Intermittent fasting is one of the fastest growing health and fitness trends over the last few years.
Fasting is not a new concept. Early civilizations fasted out of necessity because they didn’t always have something to eat. There were no refrigerator or supermarkets. As a result, humans evolved to be able to function without food for extended periods of time. Later and still to this day, fasting was done for religious or spiritual reasons, including Islam, Christianity, Judaism and Buddhism. More recently, people discovered that fasting can lead to health benefits.
What is intermittent fasting?
To put it simply, it’s an eating schedule where you eat within a specific time period and fast the rest of the time. There are several different methods:
5:2: You eat normally five days a week and the other two days you reduce calories dramatically – no more than 500 to 600.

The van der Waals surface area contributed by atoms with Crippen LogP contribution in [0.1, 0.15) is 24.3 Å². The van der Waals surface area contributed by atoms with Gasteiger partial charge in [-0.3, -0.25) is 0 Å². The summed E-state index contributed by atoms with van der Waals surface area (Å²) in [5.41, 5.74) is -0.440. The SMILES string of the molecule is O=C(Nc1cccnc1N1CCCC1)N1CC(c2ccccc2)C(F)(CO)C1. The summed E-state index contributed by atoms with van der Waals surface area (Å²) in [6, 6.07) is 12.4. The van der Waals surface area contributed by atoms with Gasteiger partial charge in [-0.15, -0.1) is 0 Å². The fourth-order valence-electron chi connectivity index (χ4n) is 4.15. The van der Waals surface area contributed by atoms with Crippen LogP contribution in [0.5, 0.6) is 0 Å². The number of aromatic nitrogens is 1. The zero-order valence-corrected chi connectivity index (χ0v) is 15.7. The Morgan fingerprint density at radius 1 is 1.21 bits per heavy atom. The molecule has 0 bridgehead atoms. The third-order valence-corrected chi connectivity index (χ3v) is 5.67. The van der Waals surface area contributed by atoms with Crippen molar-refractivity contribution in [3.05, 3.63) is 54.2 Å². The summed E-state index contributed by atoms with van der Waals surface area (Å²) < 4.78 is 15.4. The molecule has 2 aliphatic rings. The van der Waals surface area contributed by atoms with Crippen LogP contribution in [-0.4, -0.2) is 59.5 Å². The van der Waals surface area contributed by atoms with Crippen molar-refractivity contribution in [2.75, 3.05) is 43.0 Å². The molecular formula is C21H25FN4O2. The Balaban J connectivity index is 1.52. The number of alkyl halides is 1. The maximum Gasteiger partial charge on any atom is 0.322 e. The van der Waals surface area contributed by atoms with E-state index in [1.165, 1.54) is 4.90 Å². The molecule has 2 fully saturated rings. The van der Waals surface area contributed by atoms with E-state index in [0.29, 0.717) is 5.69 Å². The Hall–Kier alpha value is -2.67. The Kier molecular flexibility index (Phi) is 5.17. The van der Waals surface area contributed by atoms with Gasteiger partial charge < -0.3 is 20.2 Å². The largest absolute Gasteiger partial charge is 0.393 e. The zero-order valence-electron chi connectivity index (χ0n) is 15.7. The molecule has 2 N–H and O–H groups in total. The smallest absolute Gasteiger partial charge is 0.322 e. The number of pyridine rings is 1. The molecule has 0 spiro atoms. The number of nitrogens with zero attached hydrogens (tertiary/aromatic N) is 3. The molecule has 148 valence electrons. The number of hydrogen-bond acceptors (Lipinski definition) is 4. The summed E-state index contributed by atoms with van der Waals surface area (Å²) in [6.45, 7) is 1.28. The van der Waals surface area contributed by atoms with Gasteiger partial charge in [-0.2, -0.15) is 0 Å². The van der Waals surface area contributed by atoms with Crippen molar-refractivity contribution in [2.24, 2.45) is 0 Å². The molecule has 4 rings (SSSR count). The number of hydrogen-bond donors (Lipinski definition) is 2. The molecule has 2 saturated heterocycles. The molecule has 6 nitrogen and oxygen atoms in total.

Eat-stop-eat: You restrict all food for 24 hours, once or twice per week.
16/8: You eat for 8 hours and you fast for 16 hours each day, or a few times per week.
How does it affect your body?
Hormone levels adjust to make stored body fat more accessible for energy, while cells initiate repair processes, such as autophagy, which is when they digest and remove old and dysfunctional proteins. Human growth hormone levels rise and insulin levels go down, resulting in fast loss and muscle gain.
What are the health benefits?
- Weight loss
- Increased energy
- Reduced insulin resistance
- Improved memory
- Protection against disease
- Lower bad cholesterol
- Heart health
Frequently Asked Questions
Can I drink liquids during the fast?
Yes, as long as they do not contain calories. Water, club soda, coffee, and tea are fine, but do not add sugar or milk.
Can I take vitamins during the fast?
Yes, however, many vitamins are fat-soluble, which means they should be taken with a food source, so it’s a good idea to take them during your eating window with a meal.
Will I lose muscle?
If your total caloric intake remains the same, you will not lose muscle mass.
Can I workout while fasting?Yes, fasted workouts are encouraged, however, it’s better to time them shortly before your eating window opens so that you replenish your muscle with fuel.